By: Neli Traykova

On August 26, 2020, the U.S. Securities and Exchange Commission (“SEC”) adopted amendments to the “accredited investor” definition, which becomes effective 60 days after publication in the Federal Register.[1] Although the “accredited investor” definition is one of the main ways to determine who is eligible to participate in the private capital markets, it has remained unchanged for over 35 years.[2] Based on the old definition, the test to qualify a natural person as an “accredited investor” was based purely on income and net worth, requiring more than $1 million in net worth or earnings over $200,000 per year in the prior two years.[3]

Thus, if individual investors did not meet the net worth or income requirements, they were unable to invest in private markets, despite their financial sophistication, knowledge, or expertise.[4] The SEC found that this approach was largely “unsatisfactory” and began the effort to improve and modernize the framework.[5] The SEC ultimately expanded the definition of “accredited investor” by incorporating an alternative to the net worth and earnings test for individuals who hold professional certifications, designations, or credentials, thereby demonstrating an understanding and sophistication in securities and investing.[6] The new definition also allows “knowledgeable employees” of private funds to qualify as an “accredited investors.”[7] This change allows for less affluent individuals, who are able to make informed investment decisions, to invest in offerings they were previously not able to invest in. 

The old definition based on wealth, largely disadvantaged individuals and businesses in lower income areas.[8]Lower income areas translate to less qualified accredited investors thus, businesses in such areas had a harder time finding investments.[9] Minority and women-owned businesses were disproportionately disadvantaged as the founders are more likely to lack a wealthy network.[10] Although there is criticism that the definition change will result in more private offerings, these private offerings will be extremely beneficial to finance small and local businesses by allowing financially sophisticated persons to participate in the private market.[11]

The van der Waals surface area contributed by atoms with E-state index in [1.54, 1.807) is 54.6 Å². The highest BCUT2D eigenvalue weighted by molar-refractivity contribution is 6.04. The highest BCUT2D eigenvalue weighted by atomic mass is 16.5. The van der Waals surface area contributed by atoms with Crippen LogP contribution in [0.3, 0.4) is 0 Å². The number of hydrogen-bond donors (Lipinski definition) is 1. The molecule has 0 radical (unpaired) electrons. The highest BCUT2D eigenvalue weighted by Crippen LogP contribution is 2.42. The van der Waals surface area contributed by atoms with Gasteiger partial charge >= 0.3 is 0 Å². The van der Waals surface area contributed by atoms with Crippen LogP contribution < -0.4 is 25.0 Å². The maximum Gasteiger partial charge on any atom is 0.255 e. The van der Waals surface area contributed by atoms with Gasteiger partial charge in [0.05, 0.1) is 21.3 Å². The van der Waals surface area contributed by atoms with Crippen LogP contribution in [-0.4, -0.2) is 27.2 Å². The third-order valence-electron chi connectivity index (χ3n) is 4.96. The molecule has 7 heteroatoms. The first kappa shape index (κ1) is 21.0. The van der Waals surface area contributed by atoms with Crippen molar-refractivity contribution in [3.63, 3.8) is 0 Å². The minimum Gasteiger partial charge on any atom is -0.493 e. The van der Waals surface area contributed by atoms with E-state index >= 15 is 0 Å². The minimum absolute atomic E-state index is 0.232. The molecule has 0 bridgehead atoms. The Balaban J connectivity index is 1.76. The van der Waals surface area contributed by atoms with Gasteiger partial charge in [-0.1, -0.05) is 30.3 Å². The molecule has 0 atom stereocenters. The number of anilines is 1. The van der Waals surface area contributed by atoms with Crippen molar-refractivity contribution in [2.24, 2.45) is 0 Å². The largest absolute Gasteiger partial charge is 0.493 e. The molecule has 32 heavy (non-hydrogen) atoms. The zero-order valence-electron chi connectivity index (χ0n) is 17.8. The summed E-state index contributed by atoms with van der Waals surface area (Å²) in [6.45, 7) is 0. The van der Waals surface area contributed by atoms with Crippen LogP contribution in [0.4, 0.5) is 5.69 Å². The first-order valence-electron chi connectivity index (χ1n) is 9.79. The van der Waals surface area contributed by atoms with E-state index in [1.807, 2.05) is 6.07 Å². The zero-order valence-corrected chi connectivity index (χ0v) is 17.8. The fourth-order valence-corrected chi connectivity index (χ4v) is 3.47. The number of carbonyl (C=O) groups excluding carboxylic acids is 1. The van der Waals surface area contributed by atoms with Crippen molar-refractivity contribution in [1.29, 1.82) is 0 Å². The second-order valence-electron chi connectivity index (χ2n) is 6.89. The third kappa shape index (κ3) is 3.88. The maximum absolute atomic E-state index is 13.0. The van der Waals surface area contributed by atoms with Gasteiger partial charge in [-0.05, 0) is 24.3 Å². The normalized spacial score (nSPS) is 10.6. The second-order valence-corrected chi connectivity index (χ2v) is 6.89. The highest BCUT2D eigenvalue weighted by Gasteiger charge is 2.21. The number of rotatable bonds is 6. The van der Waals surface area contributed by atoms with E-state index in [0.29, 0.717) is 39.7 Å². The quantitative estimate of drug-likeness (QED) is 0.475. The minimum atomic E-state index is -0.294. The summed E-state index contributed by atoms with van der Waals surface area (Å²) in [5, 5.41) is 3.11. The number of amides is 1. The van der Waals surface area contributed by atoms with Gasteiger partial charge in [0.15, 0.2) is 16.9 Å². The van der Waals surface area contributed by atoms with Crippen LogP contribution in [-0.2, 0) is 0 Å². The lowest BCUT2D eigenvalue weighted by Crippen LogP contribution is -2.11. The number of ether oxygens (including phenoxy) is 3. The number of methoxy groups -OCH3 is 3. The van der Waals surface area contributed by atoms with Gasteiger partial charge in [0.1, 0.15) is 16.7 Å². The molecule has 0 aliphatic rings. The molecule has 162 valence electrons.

A major concern of the definition change is that by expanding the “accredited investor” pool with more qualified individuals, private financing will increase, therefore resulting in fewer public companies.[12] However, according to SEC Chairman Jay Clayton, that is not the case.[13] Rather than taking investors away from public capital markets, the amended definition will allow sophisticated investors different opportunities to invest and expand their portfolios.[14]Thus, the expanded definition will likely have little effect on the public securities market while potentially lending a much needed helping hand to small businesses by qualifying more investors. 

[1] Statement on Modernization of the Accredited Investor Definition, Securities and Exchange Commission (Aug. 26,2020), [hereinafter Statement by Chairman Clayton].

[2] Id.

[3] See 17 CFR § 230.501(a)(5) (defining “accredited investor” under Regulation D).

[4] Press Release, Securities and Exchange Commission, SEC Modernizes the Accredited Investor Definition (Aug. 26, 2020) [hereinafter SEC Press Release].

[5] See Statement by Chairman Clayton, supra note 1 (“The Commission’s use of income or wealth as the exclusive proxy for an individual’s financial sophistication and ability to assess the bear risk has long been unsatisfactory.”); see also SEC Press Release, supra note 4 (noting that the Commission’s effort began in June 2019, by requesting public comments). 

[6] See Amending the “Accredited Investor” Definition, Release No. 33-10824, 1, 12-14 (Aug. 26, 2020) (including a list of “attributes” the Commission may consider when qualifying a person as an “accredited investor”).

[7] See id. at 35 (defining “knowledgeable employees”). 

[8] Statement by Chairman Clayton, supra note 1.

[9] See id. (noting that small and early stage businesses were the most disadvantaged).

[10] Id.

[11] See id. (discussing the pros and cons of the expanding private market). 

[12] Evie Liu, The SEC Changed Its Rules. Not Only the Rich Can Invest in Private Market., Barron’s (Aug. 26, 2020, 4:39pm),

[13] See Statement by Chairman Clayton, supra note 1 (highlighting the SEC’s dedication to increasing “the attractiveness” of the public markets). 

[14] Id.

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